To make it easier to find your arrows (depending on the distance) you can also use wingnuts behind your screwed on field points so that when they hit the ground they dig in like an anchor and are easier to find. Alternatively, you can also use large (flu flu) fletching on your arrows.

Clout Archery Lessons?

Anyone wanting to learn archery (and specifically Clout Archery) can sign up for archery lessons in Toronto and mention that you want to learn Clout Archery.

How to Fix Holey Archery Targets

 

As time goes by eventually your archery targets will get holey (or fall down) in which case you either need to replace the material or repair it in some manner.

Repairing Natural Tentest Targets

In the case of Natural Tentest targets, like those at the Toronto Archery Range located at E. T. Seton Park shown above, one way to repair the big gaping holes is to wait until one of the target butts collapses and falls down - often due to heavy rain and/or wind - and then you can use the broken fallen pieces of Natural Tentest to stuff the holes in the other targets.

And for fun, you can also add a large water container to the target butt which collapsed so that people can still potentially shoot at something until that target's tentest is replaced.

Repairing 3D Targets

In the case of 3D targets (deer, raccoons, etc) that are popular with hunters one of the best ways to repair them is with foam, like in the video below. What brand or style of foam you use doesn't really matter, what is really important is that you don't overfill the holes you are repairing because otherwise excess material will leak out (as demonstrated in the video below). A "less is better" approach is best for that scenario.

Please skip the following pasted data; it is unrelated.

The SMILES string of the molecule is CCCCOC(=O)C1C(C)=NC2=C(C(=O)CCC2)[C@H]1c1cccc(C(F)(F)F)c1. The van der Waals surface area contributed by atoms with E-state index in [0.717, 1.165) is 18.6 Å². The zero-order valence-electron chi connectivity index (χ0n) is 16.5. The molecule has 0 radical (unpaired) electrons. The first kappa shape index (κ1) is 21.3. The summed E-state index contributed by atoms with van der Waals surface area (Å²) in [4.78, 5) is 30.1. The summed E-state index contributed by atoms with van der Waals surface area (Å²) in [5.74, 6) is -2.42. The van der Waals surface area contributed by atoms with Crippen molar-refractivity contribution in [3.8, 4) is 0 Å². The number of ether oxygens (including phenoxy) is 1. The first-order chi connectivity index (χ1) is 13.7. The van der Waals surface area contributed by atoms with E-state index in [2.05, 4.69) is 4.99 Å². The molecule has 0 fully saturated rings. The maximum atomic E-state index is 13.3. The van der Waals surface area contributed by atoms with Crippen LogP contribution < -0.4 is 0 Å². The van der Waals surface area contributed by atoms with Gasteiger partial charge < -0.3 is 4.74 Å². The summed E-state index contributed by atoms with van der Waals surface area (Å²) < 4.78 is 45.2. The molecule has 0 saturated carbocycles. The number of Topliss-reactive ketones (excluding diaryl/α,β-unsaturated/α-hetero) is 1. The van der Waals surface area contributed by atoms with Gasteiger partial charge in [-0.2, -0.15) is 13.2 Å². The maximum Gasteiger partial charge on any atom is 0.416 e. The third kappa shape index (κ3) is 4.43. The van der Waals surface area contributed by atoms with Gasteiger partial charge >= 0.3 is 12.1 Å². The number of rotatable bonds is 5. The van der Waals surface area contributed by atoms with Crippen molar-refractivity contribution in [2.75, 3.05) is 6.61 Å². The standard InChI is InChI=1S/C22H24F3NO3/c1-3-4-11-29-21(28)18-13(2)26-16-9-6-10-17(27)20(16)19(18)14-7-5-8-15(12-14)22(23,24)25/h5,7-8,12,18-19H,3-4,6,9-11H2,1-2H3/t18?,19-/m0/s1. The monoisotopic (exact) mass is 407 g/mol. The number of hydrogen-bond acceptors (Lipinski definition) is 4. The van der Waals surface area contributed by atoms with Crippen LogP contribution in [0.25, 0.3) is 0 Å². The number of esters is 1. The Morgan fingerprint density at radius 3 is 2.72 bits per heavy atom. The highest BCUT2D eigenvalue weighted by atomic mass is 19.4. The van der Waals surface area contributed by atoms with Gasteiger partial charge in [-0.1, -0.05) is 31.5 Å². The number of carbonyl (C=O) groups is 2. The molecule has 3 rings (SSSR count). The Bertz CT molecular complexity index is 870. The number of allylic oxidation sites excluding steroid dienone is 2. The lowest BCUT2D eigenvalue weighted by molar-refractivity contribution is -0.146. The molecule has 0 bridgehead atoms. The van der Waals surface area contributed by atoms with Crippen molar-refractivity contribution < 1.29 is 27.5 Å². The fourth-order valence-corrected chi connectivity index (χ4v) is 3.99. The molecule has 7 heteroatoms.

Repairing DIY Cardboard Targets

The beauty of cardboard targets is that they're super easy to repair and cost effective. Just make a habit of saving any large pieces of cardboard from your home and/or workplace and you can easily just rip out any damaged pieces of cardboard from your DIY targets and replace with new cardboard.

Best of all, the old cardboard is still recyclable so it has simply been reused before eventually reaching the recycling bin.

Your cardboard archery target doesn't need to be fancy either (like the one in the image below). It simply could be a cardboard box which is filled with cardboard. Having a wooden frame is really unnecessary for most people's purposes. But once you have a cardboard target they're very easy to repair.



Happy Birthday to Arthur

PERSONAL NOTE

My wife, myself and my eldest son would like to announce the birth of our new boy Arthur. So if you see me in person do feel free to congratulate me on the birth of the newest member of our family.

I look forward to him learning archery, swimming, ice skating, etc in the years to come.



Ikigai and the Archer

About one year ago my colleague Steve Ruis wrote a blog post called "The Ikigai of Archery".

Ikagai is a Japanese word which means "live reason" or "reason to live".

Basically Ikagi is when you have something that helps you get out of bed in the morning and provides a purpose or meaning in your life is certainly helpful.

Can archery be a reason to live?

I believe so.

Sometimes we just don't want to get up in the morning, but we force ourselves to do so because we have to get to work - often to a job we dislike.

I am fortunate that I have a job I really enjoy and love to do. There are many people out there who wish they could quit their regular jobs and just do what they love to do.

Even so there are definitely days when I am excited to teach archery and do some personal practice, and then there are other days when I have to go to work and I would rather stay home if I had the choice.